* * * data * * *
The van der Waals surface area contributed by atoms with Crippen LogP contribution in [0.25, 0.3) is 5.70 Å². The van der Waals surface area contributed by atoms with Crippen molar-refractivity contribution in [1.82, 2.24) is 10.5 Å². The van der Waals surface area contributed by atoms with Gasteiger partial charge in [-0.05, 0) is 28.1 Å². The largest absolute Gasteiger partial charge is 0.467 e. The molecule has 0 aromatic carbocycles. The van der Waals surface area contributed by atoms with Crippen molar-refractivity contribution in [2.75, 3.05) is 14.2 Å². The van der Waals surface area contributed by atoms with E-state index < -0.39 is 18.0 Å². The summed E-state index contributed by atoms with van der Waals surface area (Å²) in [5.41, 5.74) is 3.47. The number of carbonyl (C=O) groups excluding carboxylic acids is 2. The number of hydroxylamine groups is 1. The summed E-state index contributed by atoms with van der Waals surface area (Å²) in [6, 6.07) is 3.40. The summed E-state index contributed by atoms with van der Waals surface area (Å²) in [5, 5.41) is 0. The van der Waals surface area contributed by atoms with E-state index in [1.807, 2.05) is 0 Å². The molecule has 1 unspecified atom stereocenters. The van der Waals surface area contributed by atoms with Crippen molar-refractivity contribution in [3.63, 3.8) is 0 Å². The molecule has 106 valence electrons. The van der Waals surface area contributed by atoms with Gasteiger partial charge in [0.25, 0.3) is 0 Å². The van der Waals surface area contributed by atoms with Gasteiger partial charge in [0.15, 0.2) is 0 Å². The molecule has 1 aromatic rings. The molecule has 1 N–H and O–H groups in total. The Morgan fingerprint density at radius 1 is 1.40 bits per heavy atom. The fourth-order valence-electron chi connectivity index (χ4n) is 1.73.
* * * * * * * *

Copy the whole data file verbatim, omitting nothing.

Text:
The van der Waals surface area contributed by atoms with Crippen LogP contribution in [0.25, 0.3) is 5.70 Å². The van der Waals surface area contributed by atoms with Crippen molar-refractivity contribution in [1.82, 2.24) is 10.5 Å². The van der Waals surface area contributed by atoms with Gasteiger partial charge in [-0.05, 0) is 28.1 Å². The largest absolute Gasteiger partial charge is 0.467 e. The molecule has 0 aromatic carbocycles. The van der Waals surface area contributed by atoms with Crippen molar-refractivity contribution in [2.75, 3.05) is 14.2 Å². The van der Waals surface area contributed by atoms with E-state index < -0.39 is 18.0 Å². The summed E-state index contributed by atoms with van der Waals surface area (Å²) in [5.41, 5.74) is 3.47. The number of carbonyl (C=O) groups excluding carboxylic acids is 2. The number of hydroxylamine groups is 1. The summed E-state index contributed by atoms with van der Waals surface area (Å²) in [6, 6.07) is 3.40. The summed E-state index contributed by atoms with van der Waals surface area (Å²) in [5, 5.41) is 0. The van der Waals surface area contributed by atoms with E-state index in [1.807, 2.05) is 0 Å². The molecule has 1 unspecified atom stereocenters. The van der Waals surface area contributed by atoms with Crippen molar-refractivity contribution in [3.63, 3.8) is 0 Å². The molecule has 106 valence electrons. The van der Waals surface area contributed by atoms with Gasteiger partial charge in [0.25, 0.3) is 0 Å². The van der Waals surface area contributed by atoms with Gasteiger partial charge in [0.15, 0.2) is 0 Å². The molecule has 1 aromatic rings. The molecule has 1 N–H and O–H groups in total. The Morgan fingerprint density at radius 1 is 1.40 bits per heavy atom. The fourth-order valence-electron chi connectivity index (χ4n) is 1.73.